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Portable cooling vests could save cardiac arrest victims from brain damage

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July 4, 2012

The prototype cooling vest and zeolite chamber

The prototype cooling vest and zeolite chamber

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Lowering the body’s core temperature has been shown to decrease the likelihood of neurological damage in the event of oxygen deprivation. In a process known as “therapeutic hypothermia,” hospital medical staff will routinely administer chilled water blankets or insert cold drip catheters, in order to protect patients who have just experienced a cardiac arrest or stroke. What can be done, however, when someone has a heart attack far from a hospital? Well, in the near future, bystanders may be able to suit them up with a cooling vest – possibly saving them from permanent brain injury.

The vest is being developed at Germany’s Hohenstein Institute, by a team led by Prof. Dr. Dirk Höfer. Their prototype device incorporates water-filled cooling pads, which are connected by hose to an adjacent vacuum-pressurized sealed metal container. Inside that container are silicate minerals called zeolites, which are known for their ability to rapidly extract heat from water.

In the event of a cardiac arrest, the vest would be placed on the patient as soon as possible – this could be done by non-medical personnel, while they wait for paramedics to arrive. A valve in the system would then be opened, allowing the water in the pads to circulate through the zeolite container and back into the pads. This would cool the water to a near-freezing temperature very rapidly, in turn cooling the patient – ideally, it would bring their core temperature down to between 32 and 34ºC (89.6 - 93.2ºF). The whole process would be non-invasive, and not require any power source.

An infrared image of one of the cooling pads, illustrating how cold they get
An infrared image of one of the cooling pads, illustrating how cold they get

Hopefully, by the time the patient regained normal cardiac function, the cooling effect would have protected them from any lasting brain damage.

Höfer and his team envision the vests being available for emergency use in public buildings, on municipal transit, and other places where everyday people may suddenly find themselves called upon to administer first aid. They are currently seeking an industrial partner to develop the product.

Source: Hohenstein Institute

About the Author
Ben Coxworth An experienced freelance writer, videographer and television producer, Ben's interest in all forms of innovation is particularly fanatical when it comes to human-powered transportation, film-making gear, environmentally-friendly technologies and anything that's designed to go underwater. He lives in Edmonton, Alberta, where he spends a lot of time going over the handlebars of his mountain bike, hanging out in off-leash parks, and wishing the Pacific Ocean wasn't so far away.   All articles by Ben Coxworth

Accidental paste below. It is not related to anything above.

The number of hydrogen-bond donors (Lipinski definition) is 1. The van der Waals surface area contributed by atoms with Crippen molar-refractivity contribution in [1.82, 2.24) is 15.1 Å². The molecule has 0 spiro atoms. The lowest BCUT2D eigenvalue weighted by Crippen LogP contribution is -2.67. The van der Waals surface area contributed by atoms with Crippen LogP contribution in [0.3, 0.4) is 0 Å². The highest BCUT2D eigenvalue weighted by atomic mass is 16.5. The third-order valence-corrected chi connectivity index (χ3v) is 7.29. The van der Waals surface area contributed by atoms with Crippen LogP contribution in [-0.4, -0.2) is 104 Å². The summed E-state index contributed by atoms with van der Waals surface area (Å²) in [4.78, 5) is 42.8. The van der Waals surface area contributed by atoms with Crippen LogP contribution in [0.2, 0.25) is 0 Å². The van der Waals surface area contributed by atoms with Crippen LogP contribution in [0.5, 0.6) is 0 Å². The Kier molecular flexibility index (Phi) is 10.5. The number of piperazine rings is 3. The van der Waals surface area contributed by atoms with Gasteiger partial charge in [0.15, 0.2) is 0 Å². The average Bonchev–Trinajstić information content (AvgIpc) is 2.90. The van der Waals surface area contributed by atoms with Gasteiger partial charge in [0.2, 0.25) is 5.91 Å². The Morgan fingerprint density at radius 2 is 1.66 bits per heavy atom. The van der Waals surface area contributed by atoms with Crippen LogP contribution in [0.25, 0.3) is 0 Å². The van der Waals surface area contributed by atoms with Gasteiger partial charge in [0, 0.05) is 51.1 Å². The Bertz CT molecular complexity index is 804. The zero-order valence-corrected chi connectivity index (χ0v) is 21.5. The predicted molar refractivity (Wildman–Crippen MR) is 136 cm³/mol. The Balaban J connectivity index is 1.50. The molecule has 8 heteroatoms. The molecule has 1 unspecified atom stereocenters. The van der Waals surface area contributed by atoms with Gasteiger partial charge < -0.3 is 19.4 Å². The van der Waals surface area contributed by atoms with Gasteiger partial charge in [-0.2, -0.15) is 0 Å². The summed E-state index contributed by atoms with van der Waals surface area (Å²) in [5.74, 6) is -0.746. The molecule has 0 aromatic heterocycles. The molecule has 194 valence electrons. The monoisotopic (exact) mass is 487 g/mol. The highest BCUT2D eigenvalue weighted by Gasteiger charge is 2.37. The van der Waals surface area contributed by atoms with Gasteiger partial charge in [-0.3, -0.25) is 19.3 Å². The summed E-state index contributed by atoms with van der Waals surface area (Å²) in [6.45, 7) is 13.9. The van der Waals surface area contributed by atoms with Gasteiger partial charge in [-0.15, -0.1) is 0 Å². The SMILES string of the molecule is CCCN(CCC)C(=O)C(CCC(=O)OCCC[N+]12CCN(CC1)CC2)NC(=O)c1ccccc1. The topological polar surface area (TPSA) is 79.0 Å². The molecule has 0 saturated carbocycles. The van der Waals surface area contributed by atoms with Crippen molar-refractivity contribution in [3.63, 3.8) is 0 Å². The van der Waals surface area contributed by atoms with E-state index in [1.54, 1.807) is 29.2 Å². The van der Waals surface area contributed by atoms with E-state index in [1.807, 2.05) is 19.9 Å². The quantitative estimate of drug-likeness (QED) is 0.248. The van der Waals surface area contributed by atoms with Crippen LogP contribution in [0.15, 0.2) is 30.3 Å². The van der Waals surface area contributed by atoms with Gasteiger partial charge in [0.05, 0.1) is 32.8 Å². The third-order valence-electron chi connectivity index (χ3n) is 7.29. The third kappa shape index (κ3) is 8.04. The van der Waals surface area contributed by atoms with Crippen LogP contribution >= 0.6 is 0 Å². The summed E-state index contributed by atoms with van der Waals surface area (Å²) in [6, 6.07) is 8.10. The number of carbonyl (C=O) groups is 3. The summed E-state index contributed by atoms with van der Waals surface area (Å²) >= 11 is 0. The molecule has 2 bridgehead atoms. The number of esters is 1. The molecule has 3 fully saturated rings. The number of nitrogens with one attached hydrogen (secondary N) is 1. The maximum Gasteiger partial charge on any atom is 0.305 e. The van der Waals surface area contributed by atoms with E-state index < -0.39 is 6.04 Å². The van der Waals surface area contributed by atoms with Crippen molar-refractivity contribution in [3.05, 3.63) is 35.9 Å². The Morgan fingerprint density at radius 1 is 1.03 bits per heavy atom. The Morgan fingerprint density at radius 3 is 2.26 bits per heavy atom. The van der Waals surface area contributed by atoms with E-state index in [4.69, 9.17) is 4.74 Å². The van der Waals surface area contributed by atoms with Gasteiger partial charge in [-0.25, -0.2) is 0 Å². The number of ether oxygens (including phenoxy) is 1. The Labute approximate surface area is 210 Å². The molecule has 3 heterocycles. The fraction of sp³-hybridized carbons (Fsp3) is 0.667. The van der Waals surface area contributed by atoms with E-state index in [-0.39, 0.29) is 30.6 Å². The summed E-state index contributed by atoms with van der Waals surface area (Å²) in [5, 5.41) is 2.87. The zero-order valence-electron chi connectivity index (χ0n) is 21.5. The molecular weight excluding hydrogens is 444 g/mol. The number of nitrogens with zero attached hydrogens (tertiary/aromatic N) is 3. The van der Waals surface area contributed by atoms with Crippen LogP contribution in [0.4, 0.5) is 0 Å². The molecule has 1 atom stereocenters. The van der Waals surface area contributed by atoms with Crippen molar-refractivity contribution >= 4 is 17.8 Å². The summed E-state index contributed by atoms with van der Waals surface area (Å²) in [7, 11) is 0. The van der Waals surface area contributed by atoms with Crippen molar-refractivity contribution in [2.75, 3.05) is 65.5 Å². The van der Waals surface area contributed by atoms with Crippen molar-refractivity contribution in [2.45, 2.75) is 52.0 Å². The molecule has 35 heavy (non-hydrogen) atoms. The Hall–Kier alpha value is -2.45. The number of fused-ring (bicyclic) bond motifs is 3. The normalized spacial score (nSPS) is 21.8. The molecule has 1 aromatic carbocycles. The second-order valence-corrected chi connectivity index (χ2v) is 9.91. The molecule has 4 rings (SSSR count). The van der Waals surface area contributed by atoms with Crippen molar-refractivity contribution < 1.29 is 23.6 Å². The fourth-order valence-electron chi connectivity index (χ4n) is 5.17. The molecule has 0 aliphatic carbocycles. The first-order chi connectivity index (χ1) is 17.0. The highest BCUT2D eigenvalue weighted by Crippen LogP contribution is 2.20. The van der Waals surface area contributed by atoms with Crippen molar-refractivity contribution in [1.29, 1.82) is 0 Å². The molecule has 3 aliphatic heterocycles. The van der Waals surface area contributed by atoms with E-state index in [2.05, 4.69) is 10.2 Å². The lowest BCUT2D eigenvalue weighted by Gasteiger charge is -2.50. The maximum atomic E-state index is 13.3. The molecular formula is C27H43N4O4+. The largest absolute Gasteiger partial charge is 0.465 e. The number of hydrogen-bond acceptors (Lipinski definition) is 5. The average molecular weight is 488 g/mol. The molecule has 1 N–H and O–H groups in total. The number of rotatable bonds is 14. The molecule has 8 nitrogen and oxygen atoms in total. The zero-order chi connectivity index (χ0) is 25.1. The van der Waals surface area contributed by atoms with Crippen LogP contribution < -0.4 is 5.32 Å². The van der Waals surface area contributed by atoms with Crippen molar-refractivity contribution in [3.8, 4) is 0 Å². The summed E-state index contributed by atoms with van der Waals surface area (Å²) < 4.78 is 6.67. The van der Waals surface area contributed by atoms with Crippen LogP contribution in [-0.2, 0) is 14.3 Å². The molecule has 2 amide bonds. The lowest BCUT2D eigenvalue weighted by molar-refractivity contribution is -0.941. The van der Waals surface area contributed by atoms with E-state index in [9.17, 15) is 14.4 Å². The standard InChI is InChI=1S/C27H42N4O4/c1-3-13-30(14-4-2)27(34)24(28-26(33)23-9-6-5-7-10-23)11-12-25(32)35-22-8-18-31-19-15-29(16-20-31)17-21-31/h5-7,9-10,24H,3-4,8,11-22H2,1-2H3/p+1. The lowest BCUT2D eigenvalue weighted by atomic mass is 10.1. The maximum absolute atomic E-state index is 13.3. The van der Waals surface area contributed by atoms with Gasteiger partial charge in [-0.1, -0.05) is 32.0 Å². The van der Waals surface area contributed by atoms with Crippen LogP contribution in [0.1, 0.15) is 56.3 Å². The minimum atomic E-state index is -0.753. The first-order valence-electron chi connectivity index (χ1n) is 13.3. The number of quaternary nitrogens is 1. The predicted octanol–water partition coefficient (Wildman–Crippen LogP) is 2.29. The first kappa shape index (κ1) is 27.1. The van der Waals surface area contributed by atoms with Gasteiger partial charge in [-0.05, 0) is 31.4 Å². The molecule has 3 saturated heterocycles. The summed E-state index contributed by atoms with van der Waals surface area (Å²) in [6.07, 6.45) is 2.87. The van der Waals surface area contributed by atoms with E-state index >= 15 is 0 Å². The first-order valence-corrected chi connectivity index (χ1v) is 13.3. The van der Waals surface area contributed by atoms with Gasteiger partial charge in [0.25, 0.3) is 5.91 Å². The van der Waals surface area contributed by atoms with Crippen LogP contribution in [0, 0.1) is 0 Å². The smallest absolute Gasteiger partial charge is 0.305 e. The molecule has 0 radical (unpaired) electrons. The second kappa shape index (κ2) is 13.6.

2 Comments

I used to have a job that involved wearing fire retardant suit in hot weather. My only cold air was my chem/bio particle filter in my drivers seat that didn't give out much cold air but plug it into the suit and it was heaven.

The moral of the story (besides that I like to talk a lot) is that it takes far less energy to cool you inside of your clothing you are in than it does to cool the environment that you are in.

I wonder how hard it would be to build an air conditioning suit for super hot weather that can be charged when you aren't mobile.

If you walk over to the couch for instance you could take off a backback version and plug in a dedicated one sitting next to the couch and sit down to enjoy frozen air conditioned bliss.

You could even make a blanket with air channels in it that lead to a bunch of tiny little holes.

I need to stop typing my ideas on web forums and try to sell them on QVC instead or something.

Daishi
5th July, 2012 @ 09:47 pm PDT

One thing the inventor and the journalist are both forgetting is this little thing called the golden hour. The amount of time it takes for a person to receive help is critical. Make this a blanket and it would be even better. To get a person into a vest you have to move them thereby exaggerating any neck injuries they may have from when they collapsed.

Doug Doyle
7th July, 2012 @ 11:06 pm PDT
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